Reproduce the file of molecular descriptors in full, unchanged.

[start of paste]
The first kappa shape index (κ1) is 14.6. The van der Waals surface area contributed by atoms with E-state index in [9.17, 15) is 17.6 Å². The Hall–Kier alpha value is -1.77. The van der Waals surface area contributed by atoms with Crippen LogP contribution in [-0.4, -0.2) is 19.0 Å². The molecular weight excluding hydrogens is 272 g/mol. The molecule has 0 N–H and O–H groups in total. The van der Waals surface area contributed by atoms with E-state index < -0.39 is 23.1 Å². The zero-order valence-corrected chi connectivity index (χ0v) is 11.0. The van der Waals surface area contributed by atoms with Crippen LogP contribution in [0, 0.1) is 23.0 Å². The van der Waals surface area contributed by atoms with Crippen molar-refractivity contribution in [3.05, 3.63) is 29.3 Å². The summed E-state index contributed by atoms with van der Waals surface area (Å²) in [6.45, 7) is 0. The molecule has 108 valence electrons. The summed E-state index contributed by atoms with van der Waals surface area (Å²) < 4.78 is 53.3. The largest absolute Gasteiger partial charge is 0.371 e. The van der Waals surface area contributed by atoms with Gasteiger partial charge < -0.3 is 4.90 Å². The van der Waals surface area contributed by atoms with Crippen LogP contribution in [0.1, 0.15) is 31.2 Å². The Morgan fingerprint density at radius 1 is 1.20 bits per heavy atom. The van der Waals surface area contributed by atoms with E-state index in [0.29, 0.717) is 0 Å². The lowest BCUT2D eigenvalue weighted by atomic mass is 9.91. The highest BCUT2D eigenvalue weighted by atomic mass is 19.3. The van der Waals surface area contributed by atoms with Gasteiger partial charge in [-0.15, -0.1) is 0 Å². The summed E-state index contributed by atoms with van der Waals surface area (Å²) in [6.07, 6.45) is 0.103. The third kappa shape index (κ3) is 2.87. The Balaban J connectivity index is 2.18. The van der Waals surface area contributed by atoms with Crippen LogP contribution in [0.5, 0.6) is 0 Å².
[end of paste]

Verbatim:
The first kappa shape index (κ1) is 14.6. The van der Waals surface area contributed by atoms with E-state index in [9.17, 15) is 17.6 Å². The Hall–Kier alpha value is -1.77. The van der Waals surface area contributed by atoms with Crippen LogP contribution in [-0.4, -0.2) is 19.0 Å². The molecular weight excluding hydrogens is 272 g/mol. The molecule has 0 N–H and O–H groups in total. The van der Waals surface area contributed by atoms with E-state index < -0.39 is 23.1 Å². The zero-order valence-corrected chi connectivity index (χ0v) is 11.0. The van der Waals surface area contributed by atoms with Crippen LogP contribution in [0, 0.1) is 23.0 Å². The van der Waals surface area contributed by atoms with Crippen molar-refractivity contribution in [3.05, 3.63) is 29.3 Å². The summed E-state index contributed by atoms with van der Waals surface area (Å²) in [6.45, 7) is 0. The molecule has 108 valence electrons. The summed E-state index contributed by atoms with van der Waals surface area (Å²) < 4.78 is 53.3. The largest absolute Gasteiger partial charge is 0.371 e. The van der Waals surface area contributed by atoms with Gasteiger partial charge < -0.3 is 4.90 Å². The van der Waals surface area contributed by atoms with Crippen LogP contribution in [0.1, 0.15) is 31.2 Å². The Morgan fingerprint density at radius 1 is 1.20 bits per heavy atom. The van der Waals surface area contributed by atoms with E-state index in [0.29, 0.717) is 0 Å². The lowest BCUT2D eigenvalue weighted by atomic mass is 9.91. The highest BCUT2D eigenvalue weighted by atomic mass is 19.3. The van der Waals surface area contributed by atoms with Gasteiger partial charge in [-0.15, -0.1) is 0 Å². The summed E-state index contributed by atoms with van der Waals surface area (Å²) in [6.07, 6.45) is 0.103. The third kappa shape index (κ3) is 2.87. The Balaban J connectivity index is 2.18. The van der Waals surface area contributed by atoms with Crippen LogP contribution in [0.5, 0.6) is 0 Å².